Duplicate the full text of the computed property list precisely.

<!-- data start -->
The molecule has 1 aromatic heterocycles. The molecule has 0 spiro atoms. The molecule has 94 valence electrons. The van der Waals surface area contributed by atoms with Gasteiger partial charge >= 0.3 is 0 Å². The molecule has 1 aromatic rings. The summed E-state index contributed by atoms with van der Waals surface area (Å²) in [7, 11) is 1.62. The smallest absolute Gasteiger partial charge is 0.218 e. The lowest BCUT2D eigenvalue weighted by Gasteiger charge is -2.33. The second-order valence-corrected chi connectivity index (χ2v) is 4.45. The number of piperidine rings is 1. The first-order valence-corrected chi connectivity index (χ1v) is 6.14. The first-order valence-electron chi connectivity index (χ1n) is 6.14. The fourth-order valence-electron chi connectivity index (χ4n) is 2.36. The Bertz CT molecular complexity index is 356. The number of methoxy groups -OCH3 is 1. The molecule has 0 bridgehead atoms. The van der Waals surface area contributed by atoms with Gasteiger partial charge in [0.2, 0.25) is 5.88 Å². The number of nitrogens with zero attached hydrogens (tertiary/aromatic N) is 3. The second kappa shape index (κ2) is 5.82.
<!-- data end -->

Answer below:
The molecule has 1 aromatic heterocycles. The molecule has 0 spiro atoms. The molecule has 94 valence electrons. The van der Waals surface area contributed by atoms with Gasteiger partial charge >= 0.3 is 0 Å². The molecule has 1 aromatic rings. The summed E-state index contributed by atoms with van der Waals surface area (Å²) in [7, 11) is 1.62. The smallest absolute Gasteiger partial charge is 0.218 e. The lowest BCUT2D eigenvalue weighted by Gasteiger charge is -2.33. The second-order valence-corrected chi connectivity index (χ2v) is 4.45. The number of piperidine rings is 1. The first-order valence-corrected chi connectivity index (χ1v) is 6.14. The first-order valence-electron chi connectivity index (χ1n) is 6.14. The fourth-order valence-electron chi connectivity index (χ4n) is 2.36. The Bertz CT molecular complexity index is 356. The number of methoxy groups -OCH3 is 1. The molecule has 0 bridgehead atoms. The van der Waals surface area contributed by atoms with Gasteiger partial charge in [0.2, 0.25) is 5.88 Å². The number of nitrogens with zero attached hydrogens (tertiary/aromatic N) is 3. The second kappa shape index (κ2) is 5.82.